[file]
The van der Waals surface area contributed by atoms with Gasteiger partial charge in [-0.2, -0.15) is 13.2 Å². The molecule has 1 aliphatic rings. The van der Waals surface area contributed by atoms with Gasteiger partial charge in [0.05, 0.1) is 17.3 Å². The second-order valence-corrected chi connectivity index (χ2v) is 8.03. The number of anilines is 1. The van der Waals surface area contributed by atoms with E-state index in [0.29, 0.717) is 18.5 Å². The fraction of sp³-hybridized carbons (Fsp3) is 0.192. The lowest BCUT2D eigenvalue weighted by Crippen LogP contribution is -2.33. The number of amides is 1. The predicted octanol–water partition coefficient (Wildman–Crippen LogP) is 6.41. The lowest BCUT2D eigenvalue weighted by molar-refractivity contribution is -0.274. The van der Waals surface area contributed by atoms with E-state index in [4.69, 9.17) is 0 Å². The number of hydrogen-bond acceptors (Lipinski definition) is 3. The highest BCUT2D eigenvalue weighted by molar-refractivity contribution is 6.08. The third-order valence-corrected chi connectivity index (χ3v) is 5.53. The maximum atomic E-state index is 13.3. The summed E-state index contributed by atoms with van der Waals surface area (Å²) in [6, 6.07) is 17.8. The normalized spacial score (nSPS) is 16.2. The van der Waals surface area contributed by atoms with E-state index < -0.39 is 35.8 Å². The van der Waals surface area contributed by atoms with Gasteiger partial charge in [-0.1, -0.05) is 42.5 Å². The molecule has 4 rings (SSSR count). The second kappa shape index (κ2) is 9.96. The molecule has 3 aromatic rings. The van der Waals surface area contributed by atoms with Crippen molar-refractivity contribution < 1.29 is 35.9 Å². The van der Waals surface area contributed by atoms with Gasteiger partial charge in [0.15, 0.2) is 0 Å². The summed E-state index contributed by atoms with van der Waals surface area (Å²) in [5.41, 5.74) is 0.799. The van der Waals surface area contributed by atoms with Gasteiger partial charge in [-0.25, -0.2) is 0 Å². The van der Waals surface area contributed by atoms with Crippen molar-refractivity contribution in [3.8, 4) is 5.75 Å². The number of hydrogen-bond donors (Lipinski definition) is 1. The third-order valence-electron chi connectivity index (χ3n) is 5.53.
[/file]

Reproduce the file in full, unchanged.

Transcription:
The van der Waals surface area contributed by atoms with Gasteiger partial charge in [-0.2, -0.15) is 13.2 Å². The molecule has 1 aliphatic rings. The van der Waals surface area contributed by atoms with Gasteiger partial charge in [0.05, 0.1) is 17.3 Å². The second-order valence-corrected chi connectivity index (χ2v) is 8.03. The number of anilines is 1. The van der Waals surface area contributed by atoms with E-state index in [0.29, 0.717) is 18.5 Å². The fraction of sp³-hybridized carbons (Fsp3) is 0.192. The lowest BCUT2D eigenvalue weighted by Crippen LogP contribution is -2.33. The number of amides is 1. The predicted octanol–water partition coefficient (Wildman–Crippen LogP) is 6.41. The lowest BCUT2D eigenvalue weighted by molar-refractivity contribution is -0.274. The van der Waals surface area contributed by atoms with E-state index in [4.69, 9.17) is 0 Å². The number of hydrogen-bond acceptors (Lipinski definition) is 3. The highest BCUT2D eigenvalue weighted by molar-refractivity contribution is 6.08. The third-order valence-corrected chi connectivity index (χ3v) is 5.53. The maximum atomic E-state index is 13.3. The summed E-state index contributed by atoms with van der Waals surface area (Å²) in [6, 6.07) is 17.8. The normalized spacial score (nSPS) is 16.2. The van der Waals surface area contributed by atoms with E-state index < -0.39 is 35.8 Å². The van der Waals surface area contributed by atoms with Gasteiger partial charge in [-0.1, -0.05) is 42.5 Å². The molecule has 4 rings (SSSR count). The second kappa shape index (κ2) is 9.96. The molecule has 3 aromatic rings. The van der Waals surface area contributed by atoms with Crippen molar-refractivity contribution < 1.29 is 35.9 Å². The van der Waals surface area contributed by atoms with Gasteiger partial charge in [0.15, 0.2) is 0 Å². The summed E-state index contributed by atoms with van der Waals surface area (Å²) in [5.41, 5.74) is 0.799. The van der Waals surface area contributed by atoms with Gasteiger partial charge in [-0.25, -0.2) is 0 Å². The van der Waals surface area contributed by atoms with Crippen molar-refractivity contribution in [3.8, 4) is 5.75 Å². The number of hydrogen-bond donors (Lipinski definition) is 1. The third-order valence-electron chi connectivity index (χ3n) is 5.53.